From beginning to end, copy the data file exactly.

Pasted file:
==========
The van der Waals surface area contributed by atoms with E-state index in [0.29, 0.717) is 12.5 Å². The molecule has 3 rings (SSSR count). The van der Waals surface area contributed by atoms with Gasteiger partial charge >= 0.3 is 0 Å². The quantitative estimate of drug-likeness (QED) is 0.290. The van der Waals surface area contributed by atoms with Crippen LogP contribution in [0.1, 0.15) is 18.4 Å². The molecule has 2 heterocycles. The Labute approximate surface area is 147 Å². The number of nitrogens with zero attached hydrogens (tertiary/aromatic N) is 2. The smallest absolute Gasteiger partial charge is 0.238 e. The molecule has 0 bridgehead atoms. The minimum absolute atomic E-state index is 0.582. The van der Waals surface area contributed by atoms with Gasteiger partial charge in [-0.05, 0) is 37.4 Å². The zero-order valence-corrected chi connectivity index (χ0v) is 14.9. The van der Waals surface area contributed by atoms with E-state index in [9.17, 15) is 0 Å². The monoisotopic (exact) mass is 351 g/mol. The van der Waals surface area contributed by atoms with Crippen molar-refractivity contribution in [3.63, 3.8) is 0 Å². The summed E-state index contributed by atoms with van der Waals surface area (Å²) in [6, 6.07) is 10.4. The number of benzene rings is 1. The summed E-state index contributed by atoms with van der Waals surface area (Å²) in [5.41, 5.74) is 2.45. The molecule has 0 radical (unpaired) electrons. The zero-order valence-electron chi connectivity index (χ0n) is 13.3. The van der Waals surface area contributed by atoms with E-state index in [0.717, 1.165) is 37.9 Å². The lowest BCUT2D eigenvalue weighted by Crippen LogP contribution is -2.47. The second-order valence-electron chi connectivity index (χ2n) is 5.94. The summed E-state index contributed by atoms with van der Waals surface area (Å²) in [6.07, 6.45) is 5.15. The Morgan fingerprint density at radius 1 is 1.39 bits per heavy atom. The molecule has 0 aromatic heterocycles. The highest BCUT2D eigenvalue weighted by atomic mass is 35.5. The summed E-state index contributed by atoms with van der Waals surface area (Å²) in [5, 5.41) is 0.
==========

The van der Waals surface area contributed by atoms with E-state index in [0.29, 0.717) is 12.5 Å². The molecule has 3 rings (SSSR count). The van der Waals surface area contributed by atoms with Gasteiger partial charge >= 0.3 is 0 Å². The quantitative estimate of drug-likeness (QED) is 0.290. The van der Waals surface area contributed by atoms with Crippen LogP contribution in [0.1, 0.15) is 18.4 Å². The molecule has 2 heterocycles. The Labute approximate surface area is 147 Å². The number of nitrogens with zero attached hydrogens (tertiary/aromatic N) is 2. The smallest absolute Gasteiger partial charge is 0.238 e. The molecule has 0 bridgehead atoms. The minimum absolute atomic E-state index is 0.582. The van der Waals surface area contributed by atoms with Gasteiger partial charge in [-0.05, 0) is 37.4 Å². The zero-order valence-corrected chi connectivity index (χ0v) is 14.9. The van der Waals surface area contributed by atoms with E-state index in [9.17, 15) is 0 Å². The monoisotopic (exact) mass is 351 g/mol. The van der Waals surface area contributed by atoms with Crippen molar-refractivity contribution in [3.63, 3.8) is 0 Å². The summed E-state index contributed by atoms with van der Waals surface area (Å²) in [6, 6.07) is 10.4. The number of benzene rings is 1. The summed E-state index contributed by atoms with van der Waals surface area (Å²) in [5.41, 5.74) is 2.45. The molecule has 0 radical (unpaired) electrons. The zero-order valence-electron chi connectivity index (χ0n) is 13.3. The van der Waals surface area contributed by atoms with E-state index in [0.717, 1.165) is 37.9 Å². The lowest BCUT2D eigenvalue weighted by Crippen LogP contribution is -2.47. The second-order valence-electron chi connectivity index (χ2n) is 5.94. The summed E-state index contributed by atoms with van der Waals surface area (Å²) in [6.07, 6.45) is 5.15. The Morgan fingerprint density at radius 1 is 1.39 bits per heavy atom. The molecule has 0 aromatic heterocycles. The highest BCUT2D eigenvalue weighted by atomic mass is 35.5. The summed E-state index contributed by atoms with van der Waals surface area (Å²) in [5, 5.41) is 0.